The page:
IN THIS SECTION
Councillors are people elected to represent their local community in the running of their local council and they have an important role in many of the major decisions that affect people’s lives.
If standing for election, it is important to understand the varied and important work that councillors do. Broadly speaking, these can be broken down into 7 roles:
The primary role of a councillor is to represent their ward and the people who live in it.
This demands visibility, being a trusted point of contact and an effective advocate for local people.
This involves councillors ensuring that the views of local communities are represented and fed into decisions taken by the council and partners.
Councillors also have a responsibility to communicate council policy and decisions to people in their ward. All councillors are advocates for their communities and are ‘case workers’ for their individual constituents when advice or support is requested.
Whilst councillors do spend time in council meetings, much of a councillor’s time is spent within their communities speaking and working with members of the public, community groups and fellow ward members.
Video: Ward role
The key to all of the roles of the councillor is leadership. Leaders of councils are not just those who hold formal roles such as the Council leader or committee convener. Every councillor is a leader within and of the community that chose to elect them to represent their area and their interests. If elected, being a community leader will involve a number of things, including:
Councillors are responsible for ensuring the council has a clear direction and accountability and appropriate working arrangements in place to ensure that it achieves what it sets out to do. If elected, you will play an important part in the council’s decision making process.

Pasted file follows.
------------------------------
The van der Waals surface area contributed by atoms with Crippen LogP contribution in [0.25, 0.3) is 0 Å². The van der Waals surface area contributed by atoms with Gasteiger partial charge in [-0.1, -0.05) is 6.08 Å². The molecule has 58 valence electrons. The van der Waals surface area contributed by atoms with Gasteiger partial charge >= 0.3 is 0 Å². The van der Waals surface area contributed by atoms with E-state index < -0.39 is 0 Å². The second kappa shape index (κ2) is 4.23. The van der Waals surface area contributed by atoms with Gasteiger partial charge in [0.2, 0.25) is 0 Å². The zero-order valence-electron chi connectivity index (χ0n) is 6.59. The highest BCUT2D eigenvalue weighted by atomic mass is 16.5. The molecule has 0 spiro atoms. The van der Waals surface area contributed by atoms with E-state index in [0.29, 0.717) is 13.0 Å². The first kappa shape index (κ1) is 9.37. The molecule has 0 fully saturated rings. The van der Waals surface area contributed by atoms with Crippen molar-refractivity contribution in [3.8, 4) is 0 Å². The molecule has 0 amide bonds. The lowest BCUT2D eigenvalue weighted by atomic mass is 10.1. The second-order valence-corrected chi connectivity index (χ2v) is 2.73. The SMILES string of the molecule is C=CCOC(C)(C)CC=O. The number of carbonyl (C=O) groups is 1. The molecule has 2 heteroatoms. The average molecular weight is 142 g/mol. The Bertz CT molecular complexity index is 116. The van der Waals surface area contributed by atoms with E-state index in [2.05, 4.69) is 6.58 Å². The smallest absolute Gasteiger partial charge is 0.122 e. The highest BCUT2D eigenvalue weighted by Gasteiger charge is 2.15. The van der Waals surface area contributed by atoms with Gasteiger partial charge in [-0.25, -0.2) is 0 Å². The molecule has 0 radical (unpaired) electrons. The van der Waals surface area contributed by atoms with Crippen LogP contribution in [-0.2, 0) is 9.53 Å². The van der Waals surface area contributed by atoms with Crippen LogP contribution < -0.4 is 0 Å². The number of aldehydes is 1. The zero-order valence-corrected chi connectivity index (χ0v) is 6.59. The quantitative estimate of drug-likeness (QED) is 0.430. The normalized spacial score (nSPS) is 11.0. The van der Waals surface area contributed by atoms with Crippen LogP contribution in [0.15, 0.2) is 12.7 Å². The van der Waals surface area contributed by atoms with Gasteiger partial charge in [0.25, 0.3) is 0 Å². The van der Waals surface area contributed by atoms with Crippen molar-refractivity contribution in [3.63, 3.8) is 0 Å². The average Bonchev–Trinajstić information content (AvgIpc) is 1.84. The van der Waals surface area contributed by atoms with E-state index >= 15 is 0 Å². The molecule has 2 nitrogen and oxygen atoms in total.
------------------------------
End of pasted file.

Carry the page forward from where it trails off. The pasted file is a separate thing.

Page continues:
Each council has their governance arrangements detailed in the following documents, which will be outlined as part of your induction if you are elected:
Councillors can also be appointed to external local bodies such as local leisure trusts or economic regeneration companies and a wide range of other local partnerships. If nominated to such bodies, you will be appointed either as a representative of the council or sometimes as a trustee or director in your own right. Some councillors also sit on police, fire and rescue, valuation and/or health boards.
Video: Role of the administration
If elected you would be able to contribute to the development and review of the council’s policies through your:
Councillors are the only locally democratically elected community representatives capable of holding public services to account for their performance within local areas and on behalf of local communities. If elected, you would have a key role to play in scrutinising and monitoring how well services are delivered by the council and its partners.
Video: Role of an opposition councillor
Councils are not just service providers – they also play a regulatory role in issues such as planning, licensing, trading standards and environmental health. This involves councillors in quasi-legal roles on special committees appointed directly by the council. These regulatory committees operate within a specific set of legislation and guidance, and councillors can only make decisions that are in accordance with such guidance. Training will be given to all councillors appointed to such committees.
Many councillors choose to stand for election on a party platform while others stand as independent candidates, without party affiliation. If you choose to stand for a political party you will have additional duties in: